[key in keyof U]?: (state: T) => U[key]
}

@Injectable({ providedIn: "root" })
export class Select implements EffectAdapter<MapStateToProps<any, any>> {
    constructor(private store: Store<any>) {}

    public create(mapState: MapStateToProps<any, any>, metadata: EffectMetadata) {
        metadata.options.assign = true

        const sources = Object.entries(mapState).map(([prop, selector]) =>
            this.store.pipe(
                select(selector!),
                map(value => ({ [prop]: value })),
            ),
        )

        return merge(...sources)
    }
}

Since these will probably get used a lot, with a little more work we can turn these into custom decorators. I'll leave that as an exercise to the reader. The final code in our app then looks like this.

export class AppComponent {
    count = 0
    increment = new HostEmitter<number>

    @Select()
    public mapStateToProps(): MapStateToProps<AppState, AppComponent> {
        return {
            count: selectCount,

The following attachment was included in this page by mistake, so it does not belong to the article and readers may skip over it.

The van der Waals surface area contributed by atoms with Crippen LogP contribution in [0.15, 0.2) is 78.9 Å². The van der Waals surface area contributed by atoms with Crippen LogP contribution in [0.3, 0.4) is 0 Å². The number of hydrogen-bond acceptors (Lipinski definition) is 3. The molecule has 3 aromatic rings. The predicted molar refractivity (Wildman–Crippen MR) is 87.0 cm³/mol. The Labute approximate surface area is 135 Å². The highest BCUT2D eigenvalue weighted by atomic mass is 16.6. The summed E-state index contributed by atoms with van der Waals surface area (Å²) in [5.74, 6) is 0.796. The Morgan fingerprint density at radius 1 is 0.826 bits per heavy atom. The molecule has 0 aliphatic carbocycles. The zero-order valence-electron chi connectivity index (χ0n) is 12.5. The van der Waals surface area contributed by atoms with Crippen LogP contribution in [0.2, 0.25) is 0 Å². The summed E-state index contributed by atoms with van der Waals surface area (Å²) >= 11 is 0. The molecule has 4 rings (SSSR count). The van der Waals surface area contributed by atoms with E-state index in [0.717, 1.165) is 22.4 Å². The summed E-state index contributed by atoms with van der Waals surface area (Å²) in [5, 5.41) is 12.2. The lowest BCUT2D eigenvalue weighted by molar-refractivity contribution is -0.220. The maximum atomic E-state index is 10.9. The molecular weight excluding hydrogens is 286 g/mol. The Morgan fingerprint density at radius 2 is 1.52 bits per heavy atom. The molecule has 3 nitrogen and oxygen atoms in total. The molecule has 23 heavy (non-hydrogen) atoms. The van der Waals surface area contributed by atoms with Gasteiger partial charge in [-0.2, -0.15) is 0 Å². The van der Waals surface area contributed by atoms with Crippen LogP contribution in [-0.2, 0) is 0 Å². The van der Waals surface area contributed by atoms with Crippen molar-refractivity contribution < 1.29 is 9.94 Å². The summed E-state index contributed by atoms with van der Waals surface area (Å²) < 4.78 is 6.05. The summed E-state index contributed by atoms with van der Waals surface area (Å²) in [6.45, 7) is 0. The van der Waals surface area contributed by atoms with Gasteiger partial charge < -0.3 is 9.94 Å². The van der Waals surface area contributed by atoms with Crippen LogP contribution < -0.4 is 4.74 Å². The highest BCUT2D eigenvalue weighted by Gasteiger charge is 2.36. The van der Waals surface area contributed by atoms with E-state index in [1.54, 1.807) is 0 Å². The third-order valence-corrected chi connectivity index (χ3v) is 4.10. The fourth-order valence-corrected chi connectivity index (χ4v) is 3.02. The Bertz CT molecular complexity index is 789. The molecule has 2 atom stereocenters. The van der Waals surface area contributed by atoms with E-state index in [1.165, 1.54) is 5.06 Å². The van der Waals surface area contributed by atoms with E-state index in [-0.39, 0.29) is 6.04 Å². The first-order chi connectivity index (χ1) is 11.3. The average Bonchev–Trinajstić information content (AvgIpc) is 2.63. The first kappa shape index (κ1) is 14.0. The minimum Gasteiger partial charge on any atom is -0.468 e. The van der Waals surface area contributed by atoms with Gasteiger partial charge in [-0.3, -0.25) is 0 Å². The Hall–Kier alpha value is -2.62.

}
    }

    @Dispatch(IncrementCount)
    public incrementCount(state: State<AppComponent>) {
        return state.increment
    }
}

We have managed to decouple the store and make the component completely reactive. The result is a component that is easier to test, easier to to read and easier to write. If we wanted we could even go one step further and extract the effects into a separate effects service. Components are then reduced to simple state containers and event emitters with a template attached to them.

Implementing a shouldComponentUpdate lifecycle hook

For this example, we'll implement an effect adapter that stops the component from being rendered until it meets a certain condition.

@Component({
    template: `{{ count }}`,
    providers: [Effects, ShouldComponentUpdate]